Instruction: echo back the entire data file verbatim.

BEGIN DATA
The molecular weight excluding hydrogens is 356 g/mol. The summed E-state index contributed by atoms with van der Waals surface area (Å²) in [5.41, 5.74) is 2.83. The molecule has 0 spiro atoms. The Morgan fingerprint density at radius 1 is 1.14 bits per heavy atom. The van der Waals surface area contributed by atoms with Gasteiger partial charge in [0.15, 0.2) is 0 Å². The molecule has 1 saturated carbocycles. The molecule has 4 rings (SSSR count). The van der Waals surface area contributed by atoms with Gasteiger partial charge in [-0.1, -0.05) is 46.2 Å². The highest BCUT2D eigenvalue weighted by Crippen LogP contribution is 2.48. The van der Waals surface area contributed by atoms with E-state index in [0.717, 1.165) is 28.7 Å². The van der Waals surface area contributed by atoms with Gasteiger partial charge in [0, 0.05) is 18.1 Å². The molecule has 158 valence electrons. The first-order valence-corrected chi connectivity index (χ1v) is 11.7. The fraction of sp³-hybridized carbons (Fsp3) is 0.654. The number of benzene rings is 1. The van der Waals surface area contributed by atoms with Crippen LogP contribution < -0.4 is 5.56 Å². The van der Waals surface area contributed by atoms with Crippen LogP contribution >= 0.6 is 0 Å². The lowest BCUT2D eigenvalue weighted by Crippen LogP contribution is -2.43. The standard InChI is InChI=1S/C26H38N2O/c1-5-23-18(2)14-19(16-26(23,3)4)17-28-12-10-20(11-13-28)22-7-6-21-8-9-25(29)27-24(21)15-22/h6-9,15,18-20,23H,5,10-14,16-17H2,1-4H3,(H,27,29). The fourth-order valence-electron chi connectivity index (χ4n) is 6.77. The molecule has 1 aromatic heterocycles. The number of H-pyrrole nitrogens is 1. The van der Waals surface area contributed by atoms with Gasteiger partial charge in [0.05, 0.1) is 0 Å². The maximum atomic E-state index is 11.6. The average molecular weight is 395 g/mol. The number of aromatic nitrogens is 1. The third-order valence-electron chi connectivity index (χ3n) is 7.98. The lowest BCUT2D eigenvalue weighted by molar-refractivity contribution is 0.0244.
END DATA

The molecular weight excluding hydrogens is 356 g/mol. The summed E-state index contributed by atoms with van der Waals surface area (Å²) in [5.41, 5.74) is 2.83. The molecule has 0 spiro atoms. The Morgan fingerprint density at radius 1 is 1.14 bits per heavy atom. The van der Waals surface area contributed by atoms with Gasteiger partial charge in [0.15, 0.2) is 0 Å². The molecule has 1 saturated carbocycles. The molecule has 4 rings (SSSR count). The van der Waals surface area contributed by atoms with Gasteiger partial charge in [-0.1, -0.05) is 46.2 Å². The highest BCUT2D eigenvalue weighted by Crippen LogP contribution is 2.48. The van der Waals surface area contributed by atoms with E-state index in [0.717, 1.165) is 28.7 Å². The van der Waals surface area contributed by atoms with Gasteiger partial charge in [0, 0.05) is 18.1 Å². The molecule has 158 valence electrons. The first-order valence-corrected chi connectivity index (χ1v) is 11.7. The fraction of sp³-hybridized carbons (Fsp3) is 0.654. The number of benzene rings is 1. The van der Waals surface area contributed by atoms with Crippen LogP contribution < -0.4 is 5.56 Å². The van der Waals surface area contributed by atoms with Crippen LogP contribution >= 0.6 is 0 Å². The lowest BCUT2D eigenvalue weighted by Crippen LogP contribution is -2.43. The standard InChI is InChI=1S/C26H38N2O/c1-5-23-18(2)14-19(16-26(23,3)4)17-28-12-10-20(11-13-28)22-7-6-21-8-9-25(29)27-24(21)15-22/h6-9,15,18-20,23H,5,10-14,16-17H2,1-4H3,(H,27,29). The fourth-order valence-electron chi connectivity index (χ4n) is 6.77. The molecule has 1 aromatic heterocycles. The number of H-pyrrole nitrogens is 1. The van der Waals surface area contributed by atoms with Gasteiger partial charge in [0.05, 0.1) is 0 Å². The maximum atomic E-state index is 11.6. The average molecular weight is 395 g/mol. The number of aromatic nitrogens is 1. The third-order valence-electron chi connectivity index (χ3n) is 7.98. The lowest BCUT2D eigenvalue weighted by molar-refractivity contribution is 0.0244.